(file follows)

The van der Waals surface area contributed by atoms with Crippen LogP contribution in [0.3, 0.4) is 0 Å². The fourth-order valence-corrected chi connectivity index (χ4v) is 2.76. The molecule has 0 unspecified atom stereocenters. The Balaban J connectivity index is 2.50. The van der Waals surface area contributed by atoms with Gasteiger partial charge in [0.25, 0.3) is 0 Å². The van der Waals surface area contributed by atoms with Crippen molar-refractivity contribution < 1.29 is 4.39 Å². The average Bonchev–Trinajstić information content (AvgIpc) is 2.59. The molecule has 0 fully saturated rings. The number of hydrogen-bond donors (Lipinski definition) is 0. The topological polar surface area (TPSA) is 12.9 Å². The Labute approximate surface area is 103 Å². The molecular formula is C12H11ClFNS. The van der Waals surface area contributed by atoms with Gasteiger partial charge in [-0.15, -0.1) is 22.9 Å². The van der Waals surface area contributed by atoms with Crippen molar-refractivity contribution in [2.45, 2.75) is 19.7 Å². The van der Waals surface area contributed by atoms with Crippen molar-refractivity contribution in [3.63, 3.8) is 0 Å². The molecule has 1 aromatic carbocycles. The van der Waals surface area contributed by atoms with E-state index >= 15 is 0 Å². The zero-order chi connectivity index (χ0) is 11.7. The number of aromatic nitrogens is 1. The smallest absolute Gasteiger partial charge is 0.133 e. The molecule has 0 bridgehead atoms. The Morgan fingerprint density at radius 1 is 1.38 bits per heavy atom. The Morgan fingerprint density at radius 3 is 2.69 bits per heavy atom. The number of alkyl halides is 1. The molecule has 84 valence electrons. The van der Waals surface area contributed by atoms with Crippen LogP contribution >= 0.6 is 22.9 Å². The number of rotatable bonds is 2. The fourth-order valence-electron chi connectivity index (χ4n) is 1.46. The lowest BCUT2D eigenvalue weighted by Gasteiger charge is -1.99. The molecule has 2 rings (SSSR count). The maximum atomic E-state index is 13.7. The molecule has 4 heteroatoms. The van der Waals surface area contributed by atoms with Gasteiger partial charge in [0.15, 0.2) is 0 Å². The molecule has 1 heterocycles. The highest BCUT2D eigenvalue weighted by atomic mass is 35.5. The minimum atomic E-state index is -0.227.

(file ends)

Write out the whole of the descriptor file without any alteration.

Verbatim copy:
The van der Waals surface area contributed by atoms with Crippen LogP contribution in [0.3, 0.4) is 0 Å². The fourth-order valence-corrected chi connectivity index (χ4v) is 2.76. The molecule has 0 unspecified atom stereocenters. The Balaban J connectivity index is 2.50. The van der Waals surface area contributed by atoms with Gasteiger partial charge in [0.25, 0.3) is 0 Å². The van der Waals surface area contributed by atoms with Crippen molar-refractivity contribution < 1.29 is 4.39 Å². The average Bonchev–Trinajstić information content (AvgIpc) is 2.59. The molecule has 0 fully saturated rings. The number of hydrogen-bond donors (Lipinski definition) is 0. The topological polar surface area (TPSA) is 12.9 Å². The Labute approximate surface area is 103 Å². The molecular formula is C12H11ClFNS. The van der Waals surface area contributed by atoms with Gasteiger partial charge in [-0.15, -0.1) is 22.9 Å². The van der Waals surface area contributed by atoms with Crippen molar-refractivity contribution in [2.45, 2.75) is 19.7 Å². The van der Waals surface area contributed by atoms with Crippen molar-refractivity contribution in [3.63, 3.8) is 0 Å². The molecule has 1 aromatic carbocycles. The van der Waals surface area contributed by atoms with E-state index >= 15 is 0 Å². The zero-order chi connectivity index (χ0) is 11.7. The number of aromatic nitrogens is 1. The smallest absolute Gasteiger partial charge is 0.133 e. The molecule has 0 bridgehead atoms. The Morgan fingerprint density at radius 1 is 1.38 bits per heavy atom. The Morgan fingerprint density at radius 3 is 2.69 bits per heavy atom. The number of alkyl halides is 1. The molecule has 84 valence electrons. The van der Waals surface area contributed by atoms with Crippen LogP contribution >= 0.6 is 22.9 Å². The number of rotatable bonds is 2. The fourth-order valence-electron chi connectivity index (χ4n) is 1.46. The lowest BCUT2D eigenvalue weighted by Gasteiger charge is -1.99. The molecule has 2 rings (SSSR count). The maximum atomic E-state index is 13.7. The molecule has 4 heteroatoms. The van der Waals surface area contributed by atoms with Gasteiger partial charge in [0.15, 0.2) is 0 Å². The molecule has 1 heterocycles. The highest BCUT2D eigenvalue weighted by atomic mass is 35.5. The minimum atomic E-state index is -0.227.